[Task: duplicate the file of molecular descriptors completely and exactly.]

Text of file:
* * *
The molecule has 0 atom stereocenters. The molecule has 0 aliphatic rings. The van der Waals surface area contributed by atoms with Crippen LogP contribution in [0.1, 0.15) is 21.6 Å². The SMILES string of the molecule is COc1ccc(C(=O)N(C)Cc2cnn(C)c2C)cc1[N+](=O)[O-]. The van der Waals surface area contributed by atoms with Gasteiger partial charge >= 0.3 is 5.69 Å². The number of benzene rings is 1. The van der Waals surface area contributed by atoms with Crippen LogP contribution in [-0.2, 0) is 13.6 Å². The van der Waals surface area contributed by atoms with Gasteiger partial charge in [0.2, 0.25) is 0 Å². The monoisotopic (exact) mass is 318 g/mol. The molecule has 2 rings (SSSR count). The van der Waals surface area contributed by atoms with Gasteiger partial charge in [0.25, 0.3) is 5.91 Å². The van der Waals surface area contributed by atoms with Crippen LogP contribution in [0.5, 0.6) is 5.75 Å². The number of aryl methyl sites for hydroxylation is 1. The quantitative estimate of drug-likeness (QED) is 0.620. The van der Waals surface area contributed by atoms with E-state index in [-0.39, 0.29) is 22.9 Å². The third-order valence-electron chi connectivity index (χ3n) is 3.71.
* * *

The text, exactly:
The molecule has 0 atom stereocenters. The molecule has 0 aliphatic rings. The van der Waals surface area contributed by atoms with Crippen LogP contribution in [0.1, 0.15) is 21.6 Å². The SMILES string of the molecule is COc1ccc(C(=O)N(C)Cc2cnn(C)c2C)cc1[N+](=O)[O-]. The van der Waals surface area contributed by atoms with Gasteiger partial charge >= 0.3 is 5.69 Å². The number of benzene rings is 1. The van der Waals surface area contributed by atoms with Crippen LogP contribution in [-0.2, 0) is 13.6 Å². The van der Waals surface area contributed by atoms with Gasteiger partial charge in [0.2, 0.25) is 0 Å². The monoisotopic (exact) mass is 318 g/mol. The molecule has 2 rings (SSSR count). The van der Waals surface area contributed by atoms with Gasteiger partial charge in [0.25, 0.3) is 5.91 Å². The van der Waals surface area contributed by atoms with Crippen LogP contribution in [0.5, 0.6) is 5.75 Å². The number of aryl methyl sites for hydroxylation is 1. The quantitative estimate of drug-likeness (QED) is 0.620. The van der Waals surface area contributed by atoms with E-state index in [-0.39, 0.29) is 22.9 Å². The third-order valence-electron chi connectivity index (χ3n) is 3.71.